jiveturkey 11-14-2012 11:12 AM

Quote:

Originally Posted by patteeu (Post 9118207)
The guy who wrote the article explained why he (and Mitt Romney and the Bowles-Simpson commission) believe there is a difference. It's not a comprehensive explanation, but it covers the basic concept.

The truth is that reducing deductions can distort behavior (is this guy British?) too, but higher marginal rates are like multipliers that make all distortions bigger.

I saw that but it just didn't connect with me. Not that I need to understand it. Either approach makes sense IMO.

I just found it odd that one approach is socialism while the other isn't. In both scenarios the wealthy are playing by a different set of rules.

patteeu 11-14-2012 11:20 AM

Quote:

Originally Posted by jiveturkey (Post 9118226)
I saw that but it just didn't connect with me. Not that I need to understand it. Either approach makes sense IMO.

I just found it odd that one approach is socialism while the other isn't. In both scenarios the wealthy are playing by a different set of rules.

No, you're right to question that. Both are moves toward socialism, IMO, and are a testament to the success of the left's class warfare of the past few years. One is better for everyone economically, though. The other one gives a greater impression of sticking it to the man.

Here are two of my thoughts:

1. I don't like that we're only targeting higher income groups for increased revenue. I think the pain/sacrifice should be across the board, just like Bush's tax cuts were across the board. (There's far more revenue available through modest tax changes from the bottom 95% than there is from dramatic tax changes applied to the top 5%).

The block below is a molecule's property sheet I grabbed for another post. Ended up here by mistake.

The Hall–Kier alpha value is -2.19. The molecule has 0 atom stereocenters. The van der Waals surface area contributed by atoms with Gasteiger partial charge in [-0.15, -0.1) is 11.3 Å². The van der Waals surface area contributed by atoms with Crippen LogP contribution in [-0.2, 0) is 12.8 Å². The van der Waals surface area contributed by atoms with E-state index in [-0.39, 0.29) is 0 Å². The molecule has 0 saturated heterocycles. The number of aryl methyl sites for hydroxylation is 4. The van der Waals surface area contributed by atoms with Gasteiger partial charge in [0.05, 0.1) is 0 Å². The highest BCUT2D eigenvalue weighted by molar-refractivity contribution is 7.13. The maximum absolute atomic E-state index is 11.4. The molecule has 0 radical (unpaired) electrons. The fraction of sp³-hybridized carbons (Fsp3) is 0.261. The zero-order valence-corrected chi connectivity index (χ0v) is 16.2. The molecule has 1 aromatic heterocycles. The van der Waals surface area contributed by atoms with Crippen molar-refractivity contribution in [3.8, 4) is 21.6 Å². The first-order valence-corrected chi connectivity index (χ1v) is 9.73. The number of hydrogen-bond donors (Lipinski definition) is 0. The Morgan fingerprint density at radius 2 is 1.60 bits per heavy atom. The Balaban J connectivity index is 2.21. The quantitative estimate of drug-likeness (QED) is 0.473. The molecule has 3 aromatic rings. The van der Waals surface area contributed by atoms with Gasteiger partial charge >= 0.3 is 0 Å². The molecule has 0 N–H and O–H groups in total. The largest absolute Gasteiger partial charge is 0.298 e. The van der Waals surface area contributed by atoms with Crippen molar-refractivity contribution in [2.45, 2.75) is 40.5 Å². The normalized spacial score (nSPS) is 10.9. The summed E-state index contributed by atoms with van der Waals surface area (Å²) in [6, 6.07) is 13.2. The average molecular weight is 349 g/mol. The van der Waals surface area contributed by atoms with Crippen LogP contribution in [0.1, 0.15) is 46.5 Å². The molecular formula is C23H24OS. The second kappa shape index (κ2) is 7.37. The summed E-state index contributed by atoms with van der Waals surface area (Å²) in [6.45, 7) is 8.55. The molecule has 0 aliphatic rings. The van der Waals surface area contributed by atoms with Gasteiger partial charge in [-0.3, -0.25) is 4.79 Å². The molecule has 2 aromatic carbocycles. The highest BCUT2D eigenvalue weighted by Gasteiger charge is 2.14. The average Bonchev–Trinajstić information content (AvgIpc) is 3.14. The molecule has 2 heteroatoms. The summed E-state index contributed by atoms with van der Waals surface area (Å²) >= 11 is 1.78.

2. I fear that if the approach recommended in this article is adopted, democrats will just come along in a few years trying to increase marginal rates on the higher income groups on top of this revenue increase just because they'll still be able to demagogue the highly-visible marginal rate issue.

jiveturkey 11-14-2012 11:22 AM

I also believe that a shared sacrifice is necessary to solve the problem.

Amnorix 11-14-2012 11:24 AM

Quote:

Originally Posted by patteeu (Post 9118248)
No, you're right to question that. Both are moves toward socialism, IMO, and are a testament to the success of the left's class warfare of the past few years. One is better for everyone economically, though. The other one gives a greater impression of sticking it to the man.


JFC, not you too...

patteeu 11-14-2012 11:29 AM

Quote:

Originally Posted by Amnorix (Post 9118262)
JFC, not you too...

I feel like you don't even know me after all these years! Perhaps I've been too reserved. :)

La literatura 11-14-2012 11:33 AM

Quote:

Originally Posted by jiveturkey (Post 9118254)
I also believe that a shared sacrifice is necessary to solve the problem.

I agree, too. That was the concept of "broadening the tax base" touted by Paul Ryan. The key, at least for me, though, is when should the tax base be broadened. I think there must be a time when it should be broadened, but I'm not sure when it should take place. Right now? In two years?

There are two key reasons for it must be. One is fiscal responsibility and generating revenue. The other is civic responsibility and a sense of togetherness.